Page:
History is a laboratory of human nature and when we see how communities of people in all parts of the world and in all times have discovered for themselves this principle of shared living, it should give those who live humanist lives great encouragement. Part of the humanist approach to ethics is that humanity doesn’t need gods or their prophets to deliver the precepts of good living to us.

This is a part of the rational approach to ethics, morality, and human relationships that people living humanist lives take as their ethical bedrock. Not handed down by a god or the prophet of a god, the golden rule is not an inflexible commandment but determined through trial and error, and the experiments in community living that were made by our earliest ancestors. It is a rule necessary for the survival of communities, which speaks of the long cooperative history of our species. Whether its origins are biological - our closest relatives, chimpanzees, also live in communities - or cultural, it is a principle that all people of good will, humanist and religious, can aspire to embody in our own lives. If it is liberated from doctrine, and allowed to become a living rule, refreshing itself with its application to each new ethical problem, it can resolve most of the dilemmas that we face.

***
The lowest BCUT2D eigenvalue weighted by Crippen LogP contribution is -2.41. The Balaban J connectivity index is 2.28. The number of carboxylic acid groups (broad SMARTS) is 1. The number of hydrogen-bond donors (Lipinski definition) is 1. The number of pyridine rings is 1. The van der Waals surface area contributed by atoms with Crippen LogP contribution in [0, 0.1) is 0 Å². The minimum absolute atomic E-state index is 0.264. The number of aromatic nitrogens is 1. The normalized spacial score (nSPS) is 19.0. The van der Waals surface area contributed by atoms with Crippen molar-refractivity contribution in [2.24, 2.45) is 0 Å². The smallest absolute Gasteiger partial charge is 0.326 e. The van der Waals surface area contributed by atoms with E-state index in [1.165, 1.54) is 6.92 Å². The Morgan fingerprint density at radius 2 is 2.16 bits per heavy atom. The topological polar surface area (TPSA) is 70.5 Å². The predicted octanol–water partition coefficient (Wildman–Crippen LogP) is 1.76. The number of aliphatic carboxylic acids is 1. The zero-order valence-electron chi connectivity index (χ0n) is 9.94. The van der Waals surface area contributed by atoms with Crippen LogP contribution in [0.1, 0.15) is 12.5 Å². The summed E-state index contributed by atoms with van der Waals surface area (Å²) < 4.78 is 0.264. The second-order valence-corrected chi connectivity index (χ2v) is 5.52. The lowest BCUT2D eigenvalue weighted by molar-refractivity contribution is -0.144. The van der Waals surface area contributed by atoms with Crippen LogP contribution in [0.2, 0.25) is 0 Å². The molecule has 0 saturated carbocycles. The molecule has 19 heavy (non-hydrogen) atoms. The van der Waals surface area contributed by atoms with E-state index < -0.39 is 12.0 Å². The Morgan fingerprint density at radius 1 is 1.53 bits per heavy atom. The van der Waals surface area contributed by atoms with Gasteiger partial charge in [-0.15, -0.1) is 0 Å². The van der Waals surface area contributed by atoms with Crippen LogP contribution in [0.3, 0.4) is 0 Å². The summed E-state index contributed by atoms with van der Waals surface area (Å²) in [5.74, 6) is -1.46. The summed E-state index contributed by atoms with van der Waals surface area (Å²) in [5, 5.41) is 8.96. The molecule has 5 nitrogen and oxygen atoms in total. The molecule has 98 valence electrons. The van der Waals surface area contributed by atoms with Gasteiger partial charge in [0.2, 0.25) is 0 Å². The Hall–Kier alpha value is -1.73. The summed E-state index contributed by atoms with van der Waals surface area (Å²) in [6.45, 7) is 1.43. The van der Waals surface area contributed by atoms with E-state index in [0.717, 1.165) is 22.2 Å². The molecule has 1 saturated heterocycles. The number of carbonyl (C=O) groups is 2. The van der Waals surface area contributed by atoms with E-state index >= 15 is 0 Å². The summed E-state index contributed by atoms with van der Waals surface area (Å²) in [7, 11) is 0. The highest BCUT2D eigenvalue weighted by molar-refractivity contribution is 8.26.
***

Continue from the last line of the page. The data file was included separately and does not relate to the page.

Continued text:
The trick is to make it applicable to all situations – to divorce it from scripture and commandments – and to apply it universally, not just to those we consider like us, in appearance, or beliefs. The far-flung and ancient existence of the golden rule gives secular ethics its foundation stone, and is a constant reminder of the shared adventure of life that all people alive today are so lucky to be experiencing.